Geeking Out Over Analytics

Mon, 8 May 2017 16:54:00 GMT

I had a discussion recently about the future of analytics, specifically about what new analytics trends that I'm geeking out about, and I wanted to share it with you.We are living in the most exciting time of all, because the world of analytics is going through a tremendous transformation. The old form of analytics is being replaced with a number of new ways of thinking about data. Ways that are far more in tune with how we humans behave.But let me briefly summarize the four different types of analytics that I'm fascinated by at the moment.The first one is 'scored analytics'.Scored analytics is a form of analytics where you try to measure the importance of an article (or similar things) by looking at the value of the interactions.For instance, having a person actually read an article is much more valuable than just having someone view an article. But it's not just what people do on the page that it's important, it's also how people get to the page, and what people do afterwards.For instance, a visitor coming to an article from your newsletter is generally more valuable than just a random view via Facebook. Having people share an article might indicate another form of value (although not always the type you think). And having people return is another signal as well.The problem is that, with normal analytics, all of these metrics are presented as single data points with none of them making that big of a difference.This is where scored analytics comes in. With scored analytics, you attribute a value to each type of interaction, and then you add them all up. So, one article might have a total score of 290, while another one might have a score of 470. Meaning the second article was more valuable not because of any single metric, but because of the combined value of all the interactions combined.This is a very interesting way of thinking about analytics, especially for publishers.The second type I'm fascinated about is 'behavioral analytics'. Behavioral analytics focuses on measuring how people behave, in order to give us a much better idea of the value of each interaction.Let me give you a simple example.If you are using Chartbeat, it will help you measure how much attention a page gets, but it doesn't tell you whether that was a useful form of attention or not. This is where behavioral analytics comes in.For instance, imagine you want to measure if people read a page. The way this is usually done is like thisHere we check if people start scrolling down the page, and then we also check when they reach the end. And the way we then determine if people actually read the article is by looking at how long this takes.If an article takes 7 minutes to read, but people scroll from the top to bottom in only 15 seconds, then they didn't really read it.This works fine for simple stuff, but it's not very accurate.A better model would be to look at how people scroll down a page. Like this:Here we observe that people started scrolling and then stopped when the next part of the article was in view[...]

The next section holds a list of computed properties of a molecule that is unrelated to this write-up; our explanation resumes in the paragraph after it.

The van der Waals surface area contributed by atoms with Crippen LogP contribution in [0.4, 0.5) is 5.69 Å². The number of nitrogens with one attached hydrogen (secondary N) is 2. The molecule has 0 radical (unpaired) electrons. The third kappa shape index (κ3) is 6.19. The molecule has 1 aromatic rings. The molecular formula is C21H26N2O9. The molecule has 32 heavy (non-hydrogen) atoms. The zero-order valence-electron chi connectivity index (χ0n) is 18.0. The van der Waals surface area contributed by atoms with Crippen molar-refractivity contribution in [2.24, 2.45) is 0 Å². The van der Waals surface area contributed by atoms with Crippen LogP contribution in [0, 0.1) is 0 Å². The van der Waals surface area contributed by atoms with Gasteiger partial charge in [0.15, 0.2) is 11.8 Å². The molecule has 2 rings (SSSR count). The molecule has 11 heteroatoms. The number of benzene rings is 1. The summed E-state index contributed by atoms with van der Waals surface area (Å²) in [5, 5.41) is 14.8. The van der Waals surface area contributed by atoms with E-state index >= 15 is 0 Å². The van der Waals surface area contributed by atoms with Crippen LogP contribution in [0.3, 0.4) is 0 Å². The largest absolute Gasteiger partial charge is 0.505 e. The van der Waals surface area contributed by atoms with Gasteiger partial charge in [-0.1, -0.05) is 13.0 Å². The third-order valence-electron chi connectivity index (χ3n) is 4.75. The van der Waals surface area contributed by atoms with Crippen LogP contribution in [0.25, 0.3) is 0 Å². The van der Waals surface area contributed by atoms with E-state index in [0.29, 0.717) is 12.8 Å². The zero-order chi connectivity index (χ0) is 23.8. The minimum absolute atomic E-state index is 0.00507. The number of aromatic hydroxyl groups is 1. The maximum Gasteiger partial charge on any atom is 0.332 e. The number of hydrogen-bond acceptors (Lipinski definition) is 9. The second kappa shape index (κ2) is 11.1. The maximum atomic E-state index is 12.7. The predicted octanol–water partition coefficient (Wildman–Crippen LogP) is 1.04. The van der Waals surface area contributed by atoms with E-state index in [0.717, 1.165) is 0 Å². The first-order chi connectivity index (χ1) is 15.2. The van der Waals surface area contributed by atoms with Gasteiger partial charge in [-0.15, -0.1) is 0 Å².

The Future for Publishers in an Automated World of Machine Learning

Tue, 2 May 2017 17:23:06 GMT

The future that is coming with machine learning is deeply fascinating and it will fundamentally change the way we do things.

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No Publishers, You Don't Own Advertising

Thu, 20 Apr 2017 15:32:25 GMT

We all know that advertising trends are disrupting the way that media can be monetized. We also know that two companies, Google and Facebook, are totally dominating all new digital advertising spend. And the result of this is a very negative outlook for publishers.

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Publishers and Micropayments. We Completely Miss the Point

Thu, 6 Apr 2017 14:53:43 GMT

Last month, I wrote an article about why a Spotify For News model is mostly just a distraction and what we need to do instead. I also wrote another article about why news startups are all failing, and how to rethink that.

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Advertising Versus Fake News, Extremists and News

Mon, 27 Mar 2017 21:02:29 GMT